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Re: Artistic and LGPL compatibility in jar files

Hi Anthony!
On Tue, 15 Dec 2009 01:34:27 +0000, "Anthony W. Youngman" <debian@thewolery.demon.co.uk> wrote:

>>In section 10 (GPLv3):
>>    10. Automatic Licensing of Downstream Recipients.
>>    Each time you convey a covered work, the recipient automatically
>>  receives a license from the original licensors, to run, modify and
>>  propagate that work, subject to this License. [...]
>>                       ^^^^^^^^^^^^^^^^^^^^^^^
>>> Actually, that then totally destroys the whole point of "v3 or later" if
>>> you choosing v3 takes away your recipients rights to choose according to
>>> the original author's grant!
>>They are always free to get the program directly from original author
>>(put aside the case of a program combined from different sources for a
>>moment:-). Then they have a choice of license.

> But the law (generally) given the choice between a sensible
> interpretation, and an alternative that is either ludicrous or obviously
> not what was intended, will *usually* choose the sensible one.

Yep, but in this case we have a unequivocal statement in the license. 
To say that what is written is obviously not what was intended, is,
well, quite a stretch IMHO.

>>Yet another variation: suppose you licensed your program to Alice
>>under BSD and to Bob under GPLv3. Does recipients which get your
>>program from Bob get "BSD or GPLv3" or just GPLv3?

> Bob's recipients get just GPLv3. That's all he got, that's all he can
> pass on.
> To make it even worse, if somebody got one copy from Alice and one from
> Bob, 

Yes, this is even more interesting.

> I guess technically they'd have to keep the two copies (and
> associated licences) separate unless they contacted me and got my
> permission to combine them!

I don't think so. Licenses apply to works, not copies.

>>> At the end of the day, YOU need a licence to distribute my code. My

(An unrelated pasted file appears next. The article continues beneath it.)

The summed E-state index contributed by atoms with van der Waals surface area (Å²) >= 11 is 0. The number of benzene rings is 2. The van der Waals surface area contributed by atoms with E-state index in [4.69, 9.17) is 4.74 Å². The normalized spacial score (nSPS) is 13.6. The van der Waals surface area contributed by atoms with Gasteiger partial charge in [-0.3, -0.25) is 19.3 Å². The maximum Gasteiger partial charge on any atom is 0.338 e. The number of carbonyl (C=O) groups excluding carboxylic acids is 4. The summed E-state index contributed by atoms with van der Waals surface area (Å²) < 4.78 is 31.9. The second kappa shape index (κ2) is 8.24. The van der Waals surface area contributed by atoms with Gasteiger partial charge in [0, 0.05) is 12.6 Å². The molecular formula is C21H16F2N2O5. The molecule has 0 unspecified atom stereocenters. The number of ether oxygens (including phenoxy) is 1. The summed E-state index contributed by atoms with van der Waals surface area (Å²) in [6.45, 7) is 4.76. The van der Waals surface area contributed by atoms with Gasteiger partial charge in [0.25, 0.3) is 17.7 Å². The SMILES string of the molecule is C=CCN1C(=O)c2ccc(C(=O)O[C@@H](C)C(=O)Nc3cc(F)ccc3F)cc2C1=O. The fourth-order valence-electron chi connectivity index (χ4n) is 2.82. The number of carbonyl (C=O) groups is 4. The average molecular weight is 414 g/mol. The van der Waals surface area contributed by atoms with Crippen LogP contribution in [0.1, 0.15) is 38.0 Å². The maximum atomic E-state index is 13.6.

>>> grant gives you a choice of v2 or v3. Whether you choose v2 or v3, your
>>> recipient then gets the same grant as you did,
>>Sorry, I don't see where it comes from.

> Basically, you can choose which licence you want to apply to YOU. But
> you pass on my package as a whole (including my permission to choose
> which licence). So that's where your recipients get the same choices you
> got.

I pass your code and GPLv3, there is no requirement to pass your full 
license grant.

>>> and they can also choose v2 or v3.
>>> If your choice of v3 took away your recipients choice of v2 I
>>> would consider that a VERY retrograde step.
>>I agree and would be happy to learn where I'm wrong.
>>> But at the end of the day, it's simple. If I say "v2 or v3" then I
>>> granted EVERY recipient of my code the right to *choose*.
>>Yes, if they receive from you directly.

> Or if they receive an UNALTERED copy from you! Because if you change the
> licence (which you're not allowed to do) it's not an unaltered copy :-)

Please don't not mix licenses and license grants:-)
Let's consider it in more details: suppose I distribute your source 
code non-altered or non-creatively altered (so I don't have any 
copyright in this work) with GPLv3 attached and all references to 
other licenses (whether GPLv2 or BSD) stripped. AFAICS it's clearly 
permitted under clauses 4 and/or 5 of GPLv3.

Alexander Cherepanov

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